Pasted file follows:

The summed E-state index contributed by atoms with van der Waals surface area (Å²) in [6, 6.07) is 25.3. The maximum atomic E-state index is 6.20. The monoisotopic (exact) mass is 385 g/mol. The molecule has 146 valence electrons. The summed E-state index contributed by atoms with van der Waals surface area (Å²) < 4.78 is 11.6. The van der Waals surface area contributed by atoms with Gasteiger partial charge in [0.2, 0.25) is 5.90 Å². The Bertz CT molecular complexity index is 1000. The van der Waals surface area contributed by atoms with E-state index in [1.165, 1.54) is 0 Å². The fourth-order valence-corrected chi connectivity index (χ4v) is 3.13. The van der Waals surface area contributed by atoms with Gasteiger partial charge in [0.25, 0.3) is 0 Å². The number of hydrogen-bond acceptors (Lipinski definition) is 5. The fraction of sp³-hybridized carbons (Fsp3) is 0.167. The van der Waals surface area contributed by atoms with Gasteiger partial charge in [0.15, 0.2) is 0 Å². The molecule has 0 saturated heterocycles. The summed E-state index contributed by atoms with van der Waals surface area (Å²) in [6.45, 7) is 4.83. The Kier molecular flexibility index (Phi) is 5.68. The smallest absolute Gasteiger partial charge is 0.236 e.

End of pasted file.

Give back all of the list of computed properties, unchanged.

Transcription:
The summed E-state index contributed by atoms with van der Waals surface area (Å²) in [6, 6.07) is 25.3. The maximum atomic E-state index is 6.20. The monoisotopic (exact) mass is 385 g/mol. The molecule has 146 valence electrons. The summed E-state index contributed by atoms with van der Waals surface area (Å²) < 4.78 is 11.6. The van der Waals surface area contributed by atoms with Gasteiger partial charge in [0.2, 0.25) is 5.90 Å². The Bertz CT molecular complexity index is 1000. The van der Waals surface area contributed by atoms with E-state index in [1.165, 1.54) is 0 Å². The fourth-order valence-corrected chi connectivity index (χ4v) is 3.13. The van der Waals surface area contributed by atoms with Gasteiger partial charge in [0.25, 0.3) is 0 Å². The number of hydrogen-bond acceptors (Lipinski definition) is 5. The fraction of sp³-hybridized carbons (Fsp3) is 0.167. The van der Waals surface area contributed by atoms with Gasteiger partial charge in [0.15, 0.2) is 0 Å². The molecule has 0 saturated heterocycles. The summed E-state index contributed by atoms with van der Waals surface area (Å²) in [6.45, 7) is 4.83. The Kier molecular flexibility index (Phi) is 5.68. The smallest absolute Gasteiger partial charge is 0.236 e.